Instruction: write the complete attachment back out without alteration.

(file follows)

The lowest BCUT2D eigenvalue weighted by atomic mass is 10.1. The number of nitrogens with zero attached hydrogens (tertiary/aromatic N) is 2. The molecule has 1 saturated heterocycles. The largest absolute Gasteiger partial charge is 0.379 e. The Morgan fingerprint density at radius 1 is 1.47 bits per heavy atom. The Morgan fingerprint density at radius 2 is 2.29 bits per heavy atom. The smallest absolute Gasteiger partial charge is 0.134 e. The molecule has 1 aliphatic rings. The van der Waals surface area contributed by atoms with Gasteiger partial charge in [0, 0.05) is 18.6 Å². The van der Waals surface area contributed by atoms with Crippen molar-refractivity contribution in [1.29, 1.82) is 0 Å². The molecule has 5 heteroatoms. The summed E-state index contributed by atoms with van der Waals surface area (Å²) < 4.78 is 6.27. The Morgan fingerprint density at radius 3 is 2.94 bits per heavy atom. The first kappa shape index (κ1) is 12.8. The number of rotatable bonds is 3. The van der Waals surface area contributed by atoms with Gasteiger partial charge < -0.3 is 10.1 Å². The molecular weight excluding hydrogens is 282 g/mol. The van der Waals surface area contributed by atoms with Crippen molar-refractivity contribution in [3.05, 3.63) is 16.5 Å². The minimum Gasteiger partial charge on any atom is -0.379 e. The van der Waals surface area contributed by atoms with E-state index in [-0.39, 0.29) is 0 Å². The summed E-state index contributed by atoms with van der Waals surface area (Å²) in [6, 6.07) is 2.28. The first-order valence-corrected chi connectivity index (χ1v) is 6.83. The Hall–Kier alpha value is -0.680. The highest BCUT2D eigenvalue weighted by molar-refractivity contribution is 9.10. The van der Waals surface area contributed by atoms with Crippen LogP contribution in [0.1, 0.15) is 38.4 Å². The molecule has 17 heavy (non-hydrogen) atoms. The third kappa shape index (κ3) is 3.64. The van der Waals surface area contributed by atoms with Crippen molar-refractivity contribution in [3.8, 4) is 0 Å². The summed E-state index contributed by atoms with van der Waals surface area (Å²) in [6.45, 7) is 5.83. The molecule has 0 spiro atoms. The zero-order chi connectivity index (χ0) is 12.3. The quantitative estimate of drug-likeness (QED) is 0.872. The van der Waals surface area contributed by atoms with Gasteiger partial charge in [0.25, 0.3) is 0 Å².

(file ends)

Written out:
The lowest BCUT2D eigenvalue weighted by atomic mass is 10.1. The number of nitrogens with zero attached hydrogens (tertiary/aromatic N) is 2. The molecule has 1 saturated heterocycles. The largest absolute Gasteiger partial charge is 0.379 e. The Morgan fingerprint density at radius 1 is 1.47 bits per heavy atom. The Morgan fingerprint density at radius 2 is 2.29 bits per heavy atom. The smallest absolute Gasteiger partial charge is 0.134 e. The molecule has 1 aliphatic rings. The van der Waals surface area contributed by atoms with Gasteiger partial charge in [0, 0.05) is 18.6 Å². The van der Waals surface area contributed by atoms with Crippen molar-refractivity contribution in [1.29, 1.82) is 0 Å². The molecule has 5 heteroatoms. The summed E-state index contributed by atoms with van der Waals surface area (Å²) < 4.78 is 6.27. The Morgan fingerprint density at radius 3 is 2.94 bits per heavy atom. The first kappa shape index (κ1) is 12.8. The number of rotatable bonds is 3. The van der Waals surface area contributed by atoms with Gasteiger partial charge < -0.3 is 10.1 Å². The molecular weight excluding hydrogens is 282 g/mol. The van der Waals surface area contributed by atoms with Crippen molar-refractivity contribution in [3.05, 3.63) is 16.5 Å². The minimum Gasteiger partial charge on any atom is -0.379 e. The van der Waals surface area contributed by atoms with E-state index in [-0.39, 0.29) is 0 Å². The summed E-state index contributed by atoms with van der Waals surface area (Å²) in [6, 6.07) is 2.28. The first-order valence-corrected chi connectivity index (χ1v) is 6.83. The Hall–Kier alpha value is -0.680. The highest BCUT2D eigenvalue weighted by molar-refractivity contribution is 9.10. The van der Waals surface area contributed by atoms with Crippen LogP contribution in [0.1, 0.15) is 38.4 Å². The molecule has 17 heavy (non-hydrogen) atoms. The third kappa shape index (κ3) is 3.64. The van der Waals surface area contributed by atoms with Crippen molar-refractivity contribution in [3.8, 4) is 0 Å². The summed E-state index contributed by atoms with van der Waals surface area (Å²) in [6.45, 7) is 5.83. The molecule has 0 spiro atoms. The zero-order chi connectivity index (χ0) is 12.3. The quantitative estimate of drug-likeness (QED) is 0.872. The van der Waals surface area contributed by atoms with Gasteiger partial charge in [0.25, 0.3) is 0 Å².